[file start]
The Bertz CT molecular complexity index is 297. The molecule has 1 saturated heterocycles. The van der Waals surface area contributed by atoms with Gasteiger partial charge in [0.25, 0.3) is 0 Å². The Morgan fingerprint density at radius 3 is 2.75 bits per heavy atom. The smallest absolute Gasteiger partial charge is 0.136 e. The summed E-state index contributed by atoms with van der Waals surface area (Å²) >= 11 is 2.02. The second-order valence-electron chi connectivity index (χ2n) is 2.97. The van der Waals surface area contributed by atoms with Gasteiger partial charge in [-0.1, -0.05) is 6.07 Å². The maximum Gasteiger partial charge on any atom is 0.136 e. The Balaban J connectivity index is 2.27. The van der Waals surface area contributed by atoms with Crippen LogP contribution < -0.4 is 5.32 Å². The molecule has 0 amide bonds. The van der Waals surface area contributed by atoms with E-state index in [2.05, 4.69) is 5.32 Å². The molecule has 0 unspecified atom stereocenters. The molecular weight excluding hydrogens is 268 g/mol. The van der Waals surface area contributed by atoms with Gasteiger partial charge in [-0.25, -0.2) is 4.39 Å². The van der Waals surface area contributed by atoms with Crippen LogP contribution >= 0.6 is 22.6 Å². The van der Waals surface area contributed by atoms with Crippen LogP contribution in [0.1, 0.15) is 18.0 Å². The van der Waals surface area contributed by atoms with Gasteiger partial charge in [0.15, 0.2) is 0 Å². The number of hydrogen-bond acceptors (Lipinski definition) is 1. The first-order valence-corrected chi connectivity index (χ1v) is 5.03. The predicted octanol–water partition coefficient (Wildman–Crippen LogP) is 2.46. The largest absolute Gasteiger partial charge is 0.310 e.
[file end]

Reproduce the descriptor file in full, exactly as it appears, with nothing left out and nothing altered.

The Bertz CT molecular complexity index is 297. The molecule has 1 saturated heterocycles. The van der Waals surface area contributed by atoms with Gasteiger partial charge in [0.25, 0.3) is 0 Å². The Morgan fingerprint density at radius 3 is 2.75 bits per heavy atom. The smallest absolute Gasteiger partial charge is 0.136 e. The summed E-state index contributed by atoms with van der Waals surface area (Å²) >= 11 is 2.02. The second-order valence-electron chi connectivity index (χ2n) is 2.97. The van der Waals surface area contributed by atoms with Gasteiger partial charge in [-0.1, -0.05) is 6.07 Å². The maximum Gasteiger partial charge on any atom is 0.136 e. The Balaban J connectivity index is 2.27. The van der Waals surface area contributed by atoms with Crippen LogP contribution < -0.4 is 5.32 Å². The molecule has 0 amide bonds. The van der Waals surface area contributed by atoms with E-state index in [2.05, 4.69) is 5.32 Å². The molecule has 0 unspecified atom stereocenters. The molecular weight excluding hydrogens is 268 g/mol. The van der Waals surface area contributed by atoms with Gasteiger partial charge in [-0.25, -0.2) is 4.39 Å². The van der Waals surface area contributed by atoms with Crippen LogP contribution >= 0.6 is 22.6 Å². The van der Waals surface area contributed by atoms with Crippen LogP contribution in [0.1, 0.15) is 18.0 Å². The van der Waals surface area contributed by atoms with Gasteiger partial charge in [0.15, 0.2) is 0 Å². The number of hydrogen-bond acceptors (Lipinski definition) is 1. The first-order valence-corrected chi connectivity index (χ1v) is 5.03. The predicted octanol–water partition coefficient (Wildman–Crippen LogP) is 2.46. The largest absolute Gasteiger partial charge is 0.310 e.